Limit your spending on your less desired cards to about $35 on the low end and no more than 5% of the total credit limit on that card. Also LET THE STATEMENT CLOSE WITH A SMALL BALANCE BEFORE PAYING IT IN FULL. This shows the card has activity. Regardless, follow the golden rule of credit, don't spend more than you have, don't spend more than you can pay off in full, and NEVER EVER pay late or miss a payment.

  • What is your thought on the commonly held belief that canceling unused credit cards can actually hurt your credit score because it lowers your overall utilization percentage? – TTT Mar 10 '16 at 19:57
  • The closures DO HURT but not because your UTI goes down but rather because you just lost the "lenght of history" contributions of that account which is likely to be on the older side (meaning you've had it longer) and killing it will reduce your age of credit to what is now the oldest account and newer accounts average to lower that even further. So that's what's hurting you. Ideally, if you don't want to use a card anymore, don't kill it, just make sure it doesn't become tagged as dormant (which will remove it from all calculations) and hence the strategy I proposed above to keep it relevant. – GµårÐïåñ Mar 10 '16 at 20:47
  • If you're right, then the conventional wisdom is wrong: myfico.com/crediteducation/questions/… (Hmmm, isn't that the horses mouth?) – TTT Mar 10 '16 at 20:55
  • I have been a FICO contributor and been through their training. That being said, no it is not. They are simply taking another approach to it by purely looking at mathematical net effect (which even they admit is not always in your favor, if you read carefully) where if closing the card results in the debt/credit ratio to go down, then your benefit from that will counter or balance the loss of the age of account. They don't, can't and probably will never divulge the "behavioral" factors that ACTUALLY govern credit scores as much if not more than just the "factors" commonly visible. – GµårÐïåñ Mar 11 '16 at 3:28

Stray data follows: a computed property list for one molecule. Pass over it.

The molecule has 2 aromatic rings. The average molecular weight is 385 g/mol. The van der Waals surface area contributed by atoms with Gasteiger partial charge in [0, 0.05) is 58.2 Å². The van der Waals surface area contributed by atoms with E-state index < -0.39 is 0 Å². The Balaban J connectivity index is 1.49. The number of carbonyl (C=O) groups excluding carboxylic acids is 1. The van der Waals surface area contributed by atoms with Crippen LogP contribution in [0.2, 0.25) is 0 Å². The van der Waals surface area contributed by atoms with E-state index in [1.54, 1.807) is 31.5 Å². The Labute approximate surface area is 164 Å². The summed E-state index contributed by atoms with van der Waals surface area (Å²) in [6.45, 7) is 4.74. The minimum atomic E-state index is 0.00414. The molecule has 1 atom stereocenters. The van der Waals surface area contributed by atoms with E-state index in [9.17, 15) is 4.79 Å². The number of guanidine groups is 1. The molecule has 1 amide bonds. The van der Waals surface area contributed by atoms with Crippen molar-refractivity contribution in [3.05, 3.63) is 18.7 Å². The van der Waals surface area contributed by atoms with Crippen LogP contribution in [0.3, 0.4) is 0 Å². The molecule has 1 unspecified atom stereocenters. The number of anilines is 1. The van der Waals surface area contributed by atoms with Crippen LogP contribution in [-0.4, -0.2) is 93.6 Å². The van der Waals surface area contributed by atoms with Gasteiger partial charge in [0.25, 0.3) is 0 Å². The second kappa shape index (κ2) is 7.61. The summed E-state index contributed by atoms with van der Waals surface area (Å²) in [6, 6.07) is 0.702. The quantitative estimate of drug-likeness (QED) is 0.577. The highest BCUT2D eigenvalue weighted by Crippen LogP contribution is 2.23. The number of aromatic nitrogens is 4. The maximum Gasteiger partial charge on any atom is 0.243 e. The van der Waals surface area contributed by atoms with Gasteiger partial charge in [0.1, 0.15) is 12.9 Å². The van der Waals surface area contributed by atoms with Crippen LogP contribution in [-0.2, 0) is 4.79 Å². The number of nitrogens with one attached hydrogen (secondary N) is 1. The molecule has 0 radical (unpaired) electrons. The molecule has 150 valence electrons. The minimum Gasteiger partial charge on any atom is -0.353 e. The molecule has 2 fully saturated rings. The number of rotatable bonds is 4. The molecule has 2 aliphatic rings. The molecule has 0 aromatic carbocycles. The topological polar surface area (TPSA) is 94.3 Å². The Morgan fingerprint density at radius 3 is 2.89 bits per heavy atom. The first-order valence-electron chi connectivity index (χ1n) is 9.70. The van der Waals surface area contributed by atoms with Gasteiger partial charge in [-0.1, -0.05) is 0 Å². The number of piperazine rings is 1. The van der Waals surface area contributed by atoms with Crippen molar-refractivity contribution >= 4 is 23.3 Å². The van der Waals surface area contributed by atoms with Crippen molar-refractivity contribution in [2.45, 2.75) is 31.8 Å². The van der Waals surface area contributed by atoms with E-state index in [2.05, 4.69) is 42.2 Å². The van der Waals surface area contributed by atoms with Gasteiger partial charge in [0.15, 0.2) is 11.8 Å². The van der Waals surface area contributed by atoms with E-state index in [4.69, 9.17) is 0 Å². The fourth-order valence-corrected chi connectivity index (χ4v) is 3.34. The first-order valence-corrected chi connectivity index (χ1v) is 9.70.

• Take for example the fact that if you have too many inquiries, you lose A LOT of points for a long time. But if that is purely the math of it and logic of it, then why is it that when you do say a bunch of similar attempts for credit, they bundle them all for about a month so that they don't pinch off so much from credit that you end up not qualifying otherwise. That's behavioral mitigation, not mathematical. – GµårÐïåñ Mar 11 '16 at 3:30